As I said, I'm not a politician. I'm not sure how to address it. We're just sort of trying to respond, the best that we can.
HARLOW: You know, I get that you're not the president. But I am also interested in what you would do. I mean, obviously you want to see some of the trade practices change with China. But tariffs hurt your business. What -- I mean, what would you suggest if you were sitting with the president?
LAFRAZIA: I think, you know, open dialogue and discussions like they're doing are very good. I'm not sure, you know -- there's a lot of different negotiation tactics that you could do, but you'd try to look for a win-win. What are the things that we need, what do they need, how do we work together to both get, you know, a better outcome.
And that's not just with China. It's, you know, throughout the world and, you know, trade policies. We've got issues -- I've got customers that try to sell into (ph) Brazil. They --
LAFRAZIA: -- have huge barriers to trade there. Same thing going into Europe. I mean, it's not just a one-way thing with China, it's --
LAFRAZIA: -- with all countries.
SCIUTTO: Yes. Finally here, you say that, to this point, you haven't passed those costs, the increased costs of tariffs that you as a U.S. company importing from these countries, pays those tariffs -- you haven't passed them off to consumers yet. When do you believe you'll have to do that? When will consumers here in the U.S. start to see higher prices?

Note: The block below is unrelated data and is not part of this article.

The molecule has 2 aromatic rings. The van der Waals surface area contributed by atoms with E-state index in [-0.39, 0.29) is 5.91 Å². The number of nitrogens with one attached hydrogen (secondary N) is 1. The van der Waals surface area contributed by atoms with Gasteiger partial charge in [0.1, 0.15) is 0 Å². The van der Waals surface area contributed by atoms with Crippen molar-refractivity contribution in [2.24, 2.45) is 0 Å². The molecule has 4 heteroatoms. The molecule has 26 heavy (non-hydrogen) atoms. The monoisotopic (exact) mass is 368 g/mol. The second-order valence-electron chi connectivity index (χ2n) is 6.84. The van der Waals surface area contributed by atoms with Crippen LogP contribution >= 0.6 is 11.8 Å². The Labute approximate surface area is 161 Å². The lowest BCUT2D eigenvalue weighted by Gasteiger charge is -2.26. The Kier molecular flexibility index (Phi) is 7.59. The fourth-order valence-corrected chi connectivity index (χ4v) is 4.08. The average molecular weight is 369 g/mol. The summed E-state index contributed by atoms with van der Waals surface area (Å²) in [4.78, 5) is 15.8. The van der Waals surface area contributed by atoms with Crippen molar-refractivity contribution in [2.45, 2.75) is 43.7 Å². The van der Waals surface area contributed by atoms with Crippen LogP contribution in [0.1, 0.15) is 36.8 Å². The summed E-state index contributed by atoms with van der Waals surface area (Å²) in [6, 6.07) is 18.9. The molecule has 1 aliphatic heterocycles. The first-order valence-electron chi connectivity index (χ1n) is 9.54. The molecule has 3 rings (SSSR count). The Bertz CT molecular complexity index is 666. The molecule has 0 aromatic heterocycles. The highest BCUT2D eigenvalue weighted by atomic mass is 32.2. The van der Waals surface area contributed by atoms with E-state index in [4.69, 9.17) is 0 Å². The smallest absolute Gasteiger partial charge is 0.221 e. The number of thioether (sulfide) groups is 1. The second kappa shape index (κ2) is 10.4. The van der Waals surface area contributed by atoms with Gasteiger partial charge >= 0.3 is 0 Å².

LAFRAZIA: Well, we'll start -- it starts flowing in. So you have the supply chain, we actually started seeing things happen in August. So you can imagine, the supply chain, the things that we have in our inventory, that our vendors have in their inventory. So it sort of flows in over time.
TEXT: China Tariffs on U.S. Products: On $60 billion worth of American goods; Tariffs of 5 percent to 25 percent; China targeting more than 5,200 U.S. products including meat, coffee, nuts, alcoholic drinks, minerals, chemicals, leather products, wood products, machinery, furniture, auto parts
LAFRAZIA: We started really seeing it start hitting in January and February of this year, seeing charges. I think we're doing about $20 to $30,000 in tariff charges per month right now, which for us as a small business, we're under $25 million per year. That's a significant amount of money every month.
HARLOW: OK. LAFRAZIA: And as our -- and a lot of our contracts are now, you know, coming into play and those prices will start flowing through.
SCIUTTO: There you are. Companies pay it and you'll pay it at home. Andy LaFrazia --
[11:00:03] HARLOW: Yes.
SCIUTTO: -- very good to have you on.
HARLOW: Thanks, Andy.
LAFRAZIA: All right. Thank you. Have a great day. 'Bye.
HARLOW: And thank you all for joining us.